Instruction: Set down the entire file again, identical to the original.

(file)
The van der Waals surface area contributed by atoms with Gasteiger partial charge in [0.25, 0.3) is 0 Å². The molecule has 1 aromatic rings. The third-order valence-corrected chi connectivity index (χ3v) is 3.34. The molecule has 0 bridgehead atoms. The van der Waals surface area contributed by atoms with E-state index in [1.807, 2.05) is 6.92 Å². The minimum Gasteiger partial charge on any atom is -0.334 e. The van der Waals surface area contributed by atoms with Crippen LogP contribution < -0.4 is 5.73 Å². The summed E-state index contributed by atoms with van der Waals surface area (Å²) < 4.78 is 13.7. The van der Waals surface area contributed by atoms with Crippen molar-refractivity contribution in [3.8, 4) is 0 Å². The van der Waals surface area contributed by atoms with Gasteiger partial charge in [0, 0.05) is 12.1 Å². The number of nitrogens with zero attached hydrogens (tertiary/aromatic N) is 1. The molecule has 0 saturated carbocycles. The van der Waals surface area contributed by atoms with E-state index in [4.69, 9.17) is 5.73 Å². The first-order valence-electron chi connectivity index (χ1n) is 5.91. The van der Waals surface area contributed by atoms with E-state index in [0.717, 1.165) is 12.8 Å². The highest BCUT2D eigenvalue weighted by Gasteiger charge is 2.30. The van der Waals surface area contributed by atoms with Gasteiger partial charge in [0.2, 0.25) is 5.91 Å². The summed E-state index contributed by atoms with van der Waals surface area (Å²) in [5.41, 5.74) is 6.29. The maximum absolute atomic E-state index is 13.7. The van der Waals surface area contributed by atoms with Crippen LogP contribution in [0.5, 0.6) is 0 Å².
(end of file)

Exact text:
The van der Waals surface area contributed by atoms with Gasteiger partial charge in [0.25, 0.3) is 0 Å². The molecule has 1 aromatic rings. The third-order valence-corrected chi connectivity index (χ3v) is 3.34. The molecule has 0 bridgehead atoms. The van der Waals surface area contributed by atoms with E-state index in [1.807, 2.05) is 6.92 Å². The minimum Gasteiger partial charge on any atom is -0.334 e. The van der Waals surface area contributed by atoms with Crippen LogP contribution < -0.4 is 5.73 Å². The summed E-state index contributed by atoms with van der Waals surface area (Å²) < 4.78 is 13.7. The van der Waals surface area contributed by atoms with Crippen molar-refractivity contribution in [3.8, 4) is 0 Å². The van der Waals surface area contributed by atoms with Gasteiger partial charge in [0, 0.05) is 12.1 Å². The number of nitrogens with zero attached hydrogens (tertiary/aromatic N) is 1. The molecule has 0 saturated carbocycles. The van der Waals surface area contributed by atoms with E-state index in [4.69, 9.17) is 5.73 Å². The first-order valence-electron chi connectivity index (χ1n) is 5.91. The van der Waals surface area contributed by atoms with E-state index in [0.717, 1.165) is 12.8 Å². The highest BCUT2D eigenvalue weighted by Gasteiger charge is 2.30. The van der Waals surface area contributed by atoms with Gasteiger partial charge in [0.2, 0.25) is 5.91 Å². The summed E-state index contributed by atoms with van der Waals surface area (Å²) in [5.41, 5.74) is 6.29. The maximum absolute atomic E-state index is 13.7. The van der Waals surface area contributed by atoms with Crippen LogP contribution in [0.5, 0.6) is 0 Å².